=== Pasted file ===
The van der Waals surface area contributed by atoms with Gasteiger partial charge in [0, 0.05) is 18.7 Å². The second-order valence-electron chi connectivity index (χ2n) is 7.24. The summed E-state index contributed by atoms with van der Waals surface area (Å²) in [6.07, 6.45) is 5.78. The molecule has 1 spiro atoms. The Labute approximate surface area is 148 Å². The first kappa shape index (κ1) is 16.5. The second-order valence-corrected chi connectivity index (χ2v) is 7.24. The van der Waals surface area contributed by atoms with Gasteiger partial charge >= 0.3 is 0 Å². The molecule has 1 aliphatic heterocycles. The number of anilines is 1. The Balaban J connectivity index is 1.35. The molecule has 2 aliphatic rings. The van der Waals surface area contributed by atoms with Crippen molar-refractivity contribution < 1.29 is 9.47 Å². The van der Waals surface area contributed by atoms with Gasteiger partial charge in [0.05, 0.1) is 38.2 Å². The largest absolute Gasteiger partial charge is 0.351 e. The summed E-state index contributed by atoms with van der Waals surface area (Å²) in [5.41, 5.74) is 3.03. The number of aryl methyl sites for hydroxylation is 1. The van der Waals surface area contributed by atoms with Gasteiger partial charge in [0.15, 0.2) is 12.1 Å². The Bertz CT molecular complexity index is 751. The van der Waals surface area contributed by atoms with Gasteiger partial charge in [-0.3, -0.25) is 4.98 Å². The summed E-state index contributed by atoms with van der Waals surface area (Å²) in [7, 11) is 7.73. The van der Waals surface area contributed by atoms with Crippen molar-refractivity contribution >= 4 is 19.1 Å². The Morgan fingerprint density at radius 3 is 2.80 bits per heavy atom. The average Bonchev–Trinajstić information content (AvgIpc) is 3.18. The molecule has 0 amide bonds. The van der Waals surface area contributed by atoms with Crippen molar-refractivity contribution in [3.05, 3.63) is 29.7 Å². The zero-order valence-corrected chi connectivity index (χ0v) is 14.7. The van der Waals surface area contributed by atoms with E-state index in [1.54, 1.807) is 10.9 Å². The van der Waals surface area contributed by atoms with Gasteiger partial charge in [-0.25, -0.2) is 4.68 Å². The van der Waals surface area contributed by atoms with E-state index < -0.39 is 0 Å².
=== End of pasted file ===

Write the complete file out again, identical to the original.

The van der Waals surface area contributed by atoms with Gasteiger partial charge in [0, 0.05) is 18.7 Å². The second-order valence-electron chi connectivity index (χ2n) is 7.24. The summed E-state index contributed by atoms with van der Waals surface area (Å²) in [6.07, 6.45) is 5.78. The molecule has 1 spiro atoms. The Labute approximate surface area is 148 Å². The first kappa shape index (κ1) is 16.5. The second-order valence-corrected chi connectivity index (χ2v) is 7.24. The van der Waals surface area contributed by atoms with Gasteiger partial charge >= 0.3 is 0 Å². The molecule has 1 aliphatic heterocycles. The number of anilines is 1. The Balaban J connectivity index is 1.35. The molecule has 2 aliphatic rings. The van der Waals surface area contributed by atoms with Crippen molar-refractivity contribution < 1.29 is 9.47 Å². The van der Waals surface area contributed by atoms with Gasteiger partial charge in [0.05, 0.1) is 38.2 Å². The largest absolute Gasteiger partial charge is 0.351 e. The summed E-state index contributed by atoms with van der Waals surface area (Å²) in [5.41, 5.74) is 3.03. The number of aryl methyl sites for hydroxylation is 1. The van der Waals surface area contributed by atoms with Gasteiger partial charge in [0.15, 0.2) is 12.1 Å². The Bertz CT molecular complexity index is 751. The van der Waals surface area contributed by atoms with Gasteiger partial charge in [-0.3, -0.25) is 4.98 Å². The summed E-state index contributed by atoms with van der Waals surface area (Å²) in [7, 11) is 7.73. The van der Waals surface area contributed by atoms with Crippen molar-refractivity contribution >= 4 is 19.1 Å². The Morgan fingerprint density at radius 3 is 2.80 bits per heavy atom. The average Bonchev–Trinajstić information content (AvgIpc) is 3.18. The molecule has 0 amide bonds. The van der Waals surface area contributed by atoms with Crippen molar-refractivity contribution in [3.05, 3.63) is 29.7 Å². The zero-order valence-corrected chi connectivity index (χ0v) is 14.7. The van der Waals surface area contributed by atoms with E-state index in [1.54, 1.807) is 10.9 Å². The van der Waals surface area contributed by atoms with Gasteiger partial charge in [-0.25, -0.2) is 4.68 Å². The van der Waals surface area contributed by atoms with E-state index < -0.39 is 0 Å².